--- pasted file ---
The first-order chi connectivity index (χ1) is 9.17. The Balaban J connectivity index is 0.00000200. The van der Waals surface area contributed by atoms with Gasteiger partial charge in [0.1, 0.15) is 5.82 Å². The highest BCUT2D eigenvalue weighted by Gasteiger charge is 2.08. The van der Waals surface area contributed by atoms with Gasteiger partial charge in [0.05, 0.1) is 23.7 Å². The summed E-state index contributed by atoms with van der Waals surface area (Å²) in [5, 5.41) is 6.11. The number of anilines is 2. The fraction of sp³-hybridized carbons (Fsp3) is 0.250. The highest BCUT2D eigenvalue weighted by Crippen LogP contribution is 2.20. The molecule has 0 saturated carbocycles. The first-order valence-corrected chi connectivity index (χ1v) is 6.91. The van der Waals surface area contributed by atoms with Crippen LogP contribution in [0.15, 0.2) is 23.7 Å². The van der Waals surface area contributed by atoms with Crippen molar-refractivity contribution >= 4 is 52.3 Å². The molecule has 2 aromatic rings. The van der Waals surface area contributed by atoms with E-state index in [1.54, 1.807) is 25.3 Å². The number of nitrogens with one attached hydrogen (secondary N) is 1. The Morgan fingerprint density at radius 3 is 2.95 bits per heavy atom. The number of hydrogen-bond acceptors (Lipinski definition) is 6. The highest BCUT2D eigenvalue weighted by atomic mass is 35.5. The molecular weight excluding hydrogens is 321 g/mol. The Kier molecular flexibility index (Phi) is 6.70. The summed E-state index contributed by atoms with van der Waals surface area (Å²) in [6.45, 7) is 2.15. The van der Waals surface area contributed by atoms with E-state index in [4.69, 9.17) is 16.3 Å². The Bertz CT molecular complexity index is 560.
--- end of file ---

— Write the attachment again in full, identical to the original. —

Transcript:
The first-order chi connectivity index (χ1) is 9.17. The Balaban J connectivity index is 0.00000200. The van der Waals surface area contributed by atoms with Gasteiger partial charge in [0.1, 0.15) is 5.82 Å². The highest BCUT2D eigenvalue weighted by Gasteiger charge is 2.08. The van der Waals surface area contributed by atoms with Gasteiger partial charge in [0.05, 0.1) is 23.7 Å². The summed E-state index contributed by atoms with van der Waals surface area (Å²) in [5, 5.41) is 6.11. The number of anilines is 2. The fraction of sp³-hybridized carbons (Fsp3) is 0.250. The highest BCUT2D eigenvalue weighted by Crippen LogP contribution is 2.20. The molecule has 0 saturated carbocycles. The first-order valence-corrected chi connectivity index (χ1v) is 6.91. The van der Waals surface area contributed by atoms with Crippen LogP contribution in [0.15, 0.2) is 23.7 Å². The van der Waals surface area contributed by atoms with Crippen molar-refractivity contribution >= 4 is 52.3 Å². The molecule has 2 aromatic rings. The van der Waals surface area contributed by atoms with E-state index in [1.54, 1.807) is 25.3 Å². The number of nitrogens with one attached hydrogen (secondary N) is 1. The Morgan fingerprint density at radius 3 is 2.95 bits per heavy atom. The number of hydrogen-bond acceptors (Lipinski definition) is 6. The highest BCUT2D eigenvalue weighted by atomic mass is 35.5. The molecular weight excluding hydrogens is 321 g/mol. The Kier molecular flexibility index (Phi) is 6.70. The summed E-state index contributed by atoms with van der Waals surface area (Å²) in [6.45, 7) is 2.15. The van der Waals surface area contributed by atoms with E-state index in [4.69, 9.17) is 16.3 Å². The Bertz CT molecular complexity index is 560.